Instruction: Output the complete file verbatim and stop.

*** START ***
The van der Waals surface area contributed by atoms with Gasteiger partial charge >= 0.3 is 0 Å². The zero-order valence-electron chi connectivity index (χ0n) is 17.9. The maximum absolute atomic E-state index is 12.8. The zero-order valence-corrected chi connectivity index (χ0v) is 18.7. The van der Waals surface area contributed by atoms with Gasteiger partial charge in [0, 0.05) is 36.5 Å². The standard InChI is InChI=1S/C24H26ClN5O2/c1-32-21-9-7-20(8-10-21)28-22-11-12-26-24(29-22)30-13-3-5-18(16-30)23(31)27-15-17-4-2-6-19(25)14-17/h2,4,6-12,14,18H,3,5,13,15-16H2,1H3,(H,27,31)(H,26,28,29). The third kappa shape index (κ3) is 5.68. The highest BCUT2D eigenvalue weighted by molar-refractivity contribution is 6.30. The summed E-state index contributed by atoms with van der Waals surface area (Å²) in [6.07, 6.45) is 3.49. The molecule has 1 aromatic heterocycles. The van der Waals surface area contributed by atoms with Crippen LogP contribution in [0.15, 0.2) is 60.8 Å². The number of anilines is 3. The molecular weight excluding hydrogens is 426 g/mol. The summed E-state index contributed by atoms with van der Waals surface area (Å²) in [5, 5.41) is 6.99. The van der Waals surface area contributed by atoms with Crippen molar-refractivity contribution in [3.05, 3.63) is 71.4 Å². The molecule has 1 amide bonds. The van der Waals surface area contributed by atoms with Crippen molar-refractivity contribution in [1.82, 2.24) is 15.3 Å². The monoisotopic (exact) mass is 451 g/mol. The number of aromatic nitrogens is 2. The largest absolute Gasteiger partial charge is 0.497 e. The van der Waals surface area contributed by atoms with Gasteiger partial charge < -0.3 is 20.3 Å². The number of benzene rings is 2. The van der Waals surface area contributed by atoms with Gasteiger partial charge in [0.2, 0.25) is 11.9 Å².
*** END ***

The van der Waals surface area contributed by atoms with Gasteiger partial charge >= 0.3 is 0 Å². The zero-order valence-electron chi connectivity index (χ0n) is 17.9. The maximum absolute atomic E-state index is 12.8. The zero-order valence-corrected chi connectivity index (χ0v) is 18.7. The van der Waals surface area contributed by atoms with Gasteiger partial charge in [0, 0.05) is 36.5 Å². The standard InChI is InChI=1S/C24H26ClN5O2/c1-32-21-9-7-20(8-10-21)28-22-11-12-26-24(29-22)30-13-3-5-18(16-30)23(31)27-15-17-4-2-6-19(25)14-17/h2,4,6-12,14,18H,3,5,13,15-16H2,1H3,(H,27,31)(H,26,28,29). The third kappa shape index (κ3) is 5.68. The highest BCUT2D eigenvalue weighted by molar-refractivity contribution is 6.30. The summed E-state index contributed by atoms with van der Waals surface area (Å²) in [6.07, 6.45) is 3.49. The molecule has 1 aromatic heterocycles. The van der Waals surface area contributed by atoms with Crippen LogP contribution in [0.15, 0.2) is 60.8 Å². The number of anilines is 3. The molecular weight excluding hydrogens is 426 g/mol. The summed E-state index contributed by atoms with van der Waals surface area (Å²) in [5, 5.41) is 6.99. The van der Waals surface area contributed by atoms with Crippen molar-refractivity contribution in [3.05, 3.63) is 71.4 Å². The molecule has 1 amide bonds. The van der Waals surface area contributed by atoms with Crippen molar-refractivity contribution in [1.82, 2.24) is 15.3 Å². The monoisotopic (exact) mass is 451 g/mol. The number of aromatic nitrogens is 2. The largest absolute Gasteiger partial charge is 0.497 e. The van der Waals surface area contributed by atoms with Gasteiger partial charge < -0.3 is 20.3 Å². The number of benzene rings is 2. The van der Waals surface area contributed by atoms with Gasteiger partial charge in [0.2, 0.25) is 11.9 Å².